The galloping progress in artificial intelligence has stirred up widespread public concern over unemployment and displacement. One can see however that humans have a surprisingly long history of fearing intelligent machines and their potential societal impacts.
Earlier this week, two Monash University researchers published the paper “Past Visions of Artificial Futures — One Hundred and Fifty Years under the Spectre of Evolving Machines”, a deep dive into humanity’s visions and discussions on robots — specifically self-reproducing and evolving machines — since the 1860s. The paper suggests that today’s debates about the implications of AI, such as Elon Musk and Stephen Hawking’s doomsday scenarios or Mark Zuckerberg’s enthusiasm, are actually continuing a conversation that has been going on for over 150 years.
Synced highly recommends readers interested in “AI promise and peril” discussions browse this paper. We’ve noted some highlights which illustrate how our predecessors regarded the rise of machines.
“Man will have become to the machine what the horse and the dog are to man.” — Samuel Butler
Iconoclastic British novelist and author of the fictional novel Erewhon, Samuel Butler suggested machines of the future would be human’s successors and “the acme of all that the best and wisest man can ever dare to aim at.” His bold speculation, written in a number of letters published in a local newspaper in 1863, ushered in the apprehension many continue to espouse today.
Butler also speculated that the human body’s physical capabilities would degenerate due to machines. Ultimately, the human race would enter a stage where humans and machines’ evolution became intertwined.
“Nay, further, the Machine . . . might make others like itself. We thus get hereditary and accumulated instinct. For these descendants, as they may be called, may vary slightly, owing to accidental circumstances, from the parent.” — Alfred Marshall
In his philosophical paper Ye Machine, Alfred Marshall, one of the most influential economists of his time, proposed a mechanical device equipped with sensors, effectors and circuitry could spawn sophisticated ideas and reason about its interactions with outside. Moreover, such a machine might learn to improve its actions based on positive or negative feedback, a process comparable to today’s reinforcement learning.
“I don’t know what to call these artificial workers. I could call them Labori, but that strikes me as a bit bookish.” — Karel Capek.
“Then call them Robots.” — Karef’s brother Josef Capek.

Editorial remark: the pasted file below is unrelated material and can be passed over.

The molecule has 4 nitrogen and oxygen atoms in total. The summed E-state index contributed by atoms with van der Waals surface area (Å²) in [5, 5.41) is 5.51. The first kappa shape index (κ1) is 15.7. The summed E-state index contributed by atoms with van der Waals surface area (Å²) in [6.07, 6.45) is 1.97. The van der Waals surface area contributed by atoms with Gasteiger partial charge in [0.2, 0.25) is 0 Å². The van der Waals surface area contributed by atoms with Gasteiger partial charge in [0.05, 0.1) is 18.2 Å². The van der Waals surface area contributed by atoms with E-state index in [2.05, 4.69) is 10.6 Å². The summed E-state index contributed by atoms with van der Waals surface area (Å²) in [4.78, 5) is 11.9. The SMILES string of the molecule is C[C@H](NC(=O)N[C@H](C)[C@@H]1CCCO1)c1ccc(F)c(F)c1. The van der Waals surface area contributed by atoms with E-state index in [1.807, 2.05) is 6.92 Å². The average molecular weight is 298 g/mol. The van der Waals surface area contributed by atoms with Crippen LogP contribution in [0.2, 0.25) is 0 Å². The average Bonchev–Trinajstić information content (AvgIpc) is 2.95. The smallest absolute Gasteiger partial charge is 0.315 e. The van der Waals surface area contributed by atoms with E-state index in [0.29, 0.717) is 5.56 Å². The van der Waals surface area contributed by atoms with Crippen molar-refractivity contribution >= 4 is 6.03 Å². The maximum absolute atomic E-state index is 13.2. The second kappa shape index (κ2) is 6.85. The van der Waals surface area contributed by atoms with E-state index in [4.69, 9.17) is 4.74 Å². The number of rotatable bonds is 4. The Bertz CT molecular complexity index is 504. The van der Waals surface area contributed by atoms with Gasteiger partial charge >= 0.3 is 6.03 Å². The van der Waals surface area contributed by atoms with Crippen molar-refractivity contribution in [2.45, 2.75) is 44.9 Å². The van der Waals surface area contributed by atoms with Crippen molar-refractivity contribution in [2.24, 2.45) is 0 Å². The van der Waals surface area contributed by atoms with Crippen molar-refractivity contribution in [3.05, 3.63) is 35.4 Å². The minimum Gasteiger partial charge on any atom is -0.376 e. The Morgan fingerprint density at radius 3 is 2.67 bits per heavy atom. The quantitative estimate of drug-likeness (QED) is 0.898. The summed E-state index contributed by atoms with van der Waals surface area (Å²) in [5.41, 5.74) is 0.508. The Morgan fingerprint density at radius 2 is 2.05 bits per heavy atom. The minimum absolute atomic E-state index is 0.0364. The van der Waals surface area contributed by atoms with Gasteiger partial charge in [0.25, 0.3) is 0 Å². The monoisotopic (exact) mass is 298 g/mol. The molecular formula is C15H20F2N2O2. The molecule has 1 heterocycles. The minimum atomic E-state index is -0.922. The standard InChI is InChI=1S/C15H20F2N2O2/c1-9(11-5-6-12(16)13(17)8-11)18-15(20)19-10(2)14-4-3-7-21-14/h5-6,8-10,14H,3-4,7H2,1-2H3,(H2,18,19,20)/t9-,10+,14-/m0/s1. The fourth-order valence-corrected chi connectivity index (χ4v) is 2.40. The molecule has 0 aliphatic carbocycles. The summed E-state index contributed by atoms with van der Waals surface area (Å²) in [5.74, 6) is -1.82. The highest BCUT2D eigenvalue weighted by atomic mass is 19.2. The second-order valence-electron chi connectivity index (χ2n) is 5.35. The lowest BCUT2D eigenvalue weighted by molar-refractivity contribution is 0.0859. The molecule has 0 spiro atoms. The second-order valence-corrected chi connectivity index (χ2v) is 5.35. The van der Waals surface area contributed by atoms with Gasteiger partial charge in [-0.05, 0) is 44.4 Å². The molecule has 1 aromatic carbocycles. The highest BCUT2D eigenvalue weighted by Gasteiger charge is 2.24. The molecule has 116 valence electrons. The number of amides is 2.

Many believe “Robot” was first applied as a term for artificial automata in the 1920 stageplay Rossum’s Universal Robots by the Czech writer Karel Čapek. The play depicts a factory where robots without feelings or reproductive capability are created to carry out low-level production. But a rogue scientist gifts them with human-like feelings such as pain and irritability, resulting in (spoiler alert) an unintended and ultimately disastrous robot rebellion.
“Even in the early days of the Twentieth Century man had stood in silent adoration around the machines that had self-produced a newspaper or a needle . . . And at that time they could no more have conceived what was to follow than the first ape that drew the sheltering branches together could foresee the dim magnificence of a cathedral dome.” — S. Fowler Wright.
S. Fowler Wright was a British science fictional writer whose short story Automata depicted a world with high-tech development where machines no longer relied on humans as they had enabled self-reproduction, and designed their own offspring. As explained in the paper, “the story views the takeover by machines as the inevitable next stage of evolution, and serves as a warning of the unpredictable long-term consequences of machine evolution.”
Not of man’s flesh, but of a better flesh, a flesh that knows no sickness, and no decay, a flesh that spends no thousands of years in advancing a step in its full evolution, but overnight leaps ahead to new heights.” — John W. Campbell.
Compared to Wright’s Automata, American science fiction writer John W. Campbell’s The Last Evolution was much more optimistic. In his story, humans co-exist with intelligent machines, and machine logic and infallibility complements human creativity.
“Normal man is an evolutionary dead end; mechanical man, apparently a break in organic evolution, is actually more in the true tradition of a further evolution.” — John Desmond Bernal.
An Irish scientist who pioneered the use of X-ray crystallography in molecular biology, John Desmond Bernal (b. 1901) wrote a monograph that put a deep focus on the evolution of humans and machines. He suggested that purely blood-and-flesh human bodies could be augmented with synthetic body parts, ie cyborgs.
Distinct from most novelists and writers of his time, Bernal’s point of view came from an interdisciplinary perspective. For example, Bernal referenced human psychology, noting that “the quite real distaste and hatred which mechanization has already brought into being” could thwart the development of synthetic human bodies.
Concerns about the impact of self-reproducing and evolving machines have historically focused on some sort of takeover by intelligent machines, implications for human evolution, and implications for human society.
Although most of the scenarios presented in the paper were imagined before computers were even invented, many still resonate in contemporary discussions on robotics and AI. The underlying warnings may even help today’s researchers think through the consequences of AI development, or at least how tech breakthroughs may be perceived by the general public.
Journalist: Tony Peng | Editor: Michael Sarazen